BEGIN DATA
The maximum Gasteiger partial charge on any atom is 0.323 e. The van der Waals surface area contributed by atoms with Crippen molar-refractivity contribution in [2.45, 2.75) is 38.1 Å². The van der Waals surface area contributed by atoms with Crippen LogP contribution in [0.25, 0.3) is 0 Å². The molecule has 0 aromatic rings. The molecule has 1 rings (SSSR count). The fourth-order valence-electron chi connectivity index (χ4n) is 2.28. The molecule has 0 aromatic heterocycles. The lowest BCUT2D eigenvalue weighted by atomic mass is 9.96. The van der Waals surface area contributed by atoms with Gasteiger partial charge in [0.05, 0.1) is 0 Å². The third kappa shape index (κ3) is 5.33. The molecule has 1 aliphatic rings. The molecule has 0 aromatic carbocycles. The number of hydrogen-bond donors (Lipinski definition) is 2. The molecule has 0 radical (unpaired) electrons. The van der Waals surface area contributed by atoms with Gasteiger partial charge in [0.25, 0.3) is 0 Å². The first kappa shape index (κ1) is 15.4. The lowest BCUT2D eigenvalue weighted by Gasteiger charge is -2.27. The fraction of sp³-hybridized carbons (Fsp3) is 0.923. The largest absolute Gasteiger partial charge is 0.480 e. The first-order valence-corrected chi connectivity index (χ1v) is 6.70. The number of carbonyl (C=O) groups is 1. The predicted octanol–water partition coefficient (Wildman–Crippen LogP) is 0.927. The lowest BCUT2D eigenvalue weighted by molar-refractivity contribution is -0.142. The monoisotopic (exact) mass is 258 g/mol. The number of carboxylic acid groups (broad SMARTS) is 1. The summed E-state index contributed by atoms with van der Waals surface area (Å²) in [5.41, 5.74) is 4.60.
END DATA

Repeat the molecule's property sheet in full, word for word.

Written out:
The maximum Gasteiger partial charge on any atom is 0.323 e. The van der Waals surface area contributed by atoms with Crippen molar-refractivity contribution in [2.45, 2.75) is 38.1 Å². The van der Waals surface area contributed by atoms with Crippen LogP contribution in [0.25, 0.3) is 0 Å². The molecule has 0 aromatic rings. The molecule has 1 rings (SSSR count). The fourth-order valence-electron chi connectivity index (χ4n) is 2.28. The molecule has 0 aromatic heterocycles. The lowest BCUT2D eigenvalue weighted by atomic mass is 9.96. The van der Waals surface area contributed by atoms with Gasteiger partial charge in [0.05, 0.1) is 0 Å². The third kappa shape index (κ3) is 5.33. The molecule has 1 aliphatic rings. The molecule has 0 aromatic carbocycles. The number of hydrogen-bond donors (Lipinski definition) is 2. The molecule has 0 radical (unpaired) electrons. The van der Waals surface area contributed by atoms with Gasteiger partial charge in [0.25, 0.3) is 0 Å². The first kappa shape index (κ1) is 15.4. The lowest BCUT2D eigenvalue weighted by Gasteiger charge is -2.27. The fraction of sp³-hybridized carbons (Fsp3) is 0.923. The largest absolute Gasteiger partial charge is 0.480 e. The first-order valence-corrected chi connectivity index (χ1v) is 6.70. The number of carbonyl (C=O) groups is 1. The predicted octanol–water partition coefficient (Wildman–Crippen LogP) is 0.927. The lowest BCUT2D eigenvalue weighted by molar-refractivity contribution is -0.142. The monoisotopic (exact) mass is 258 g/mol. The number of carboxylic acid groups (broad SMARTS) is 1. The summed E-state index contributed by atoms with van der Waals surface area (Å²) in [5.41, 5.74) is 4.60.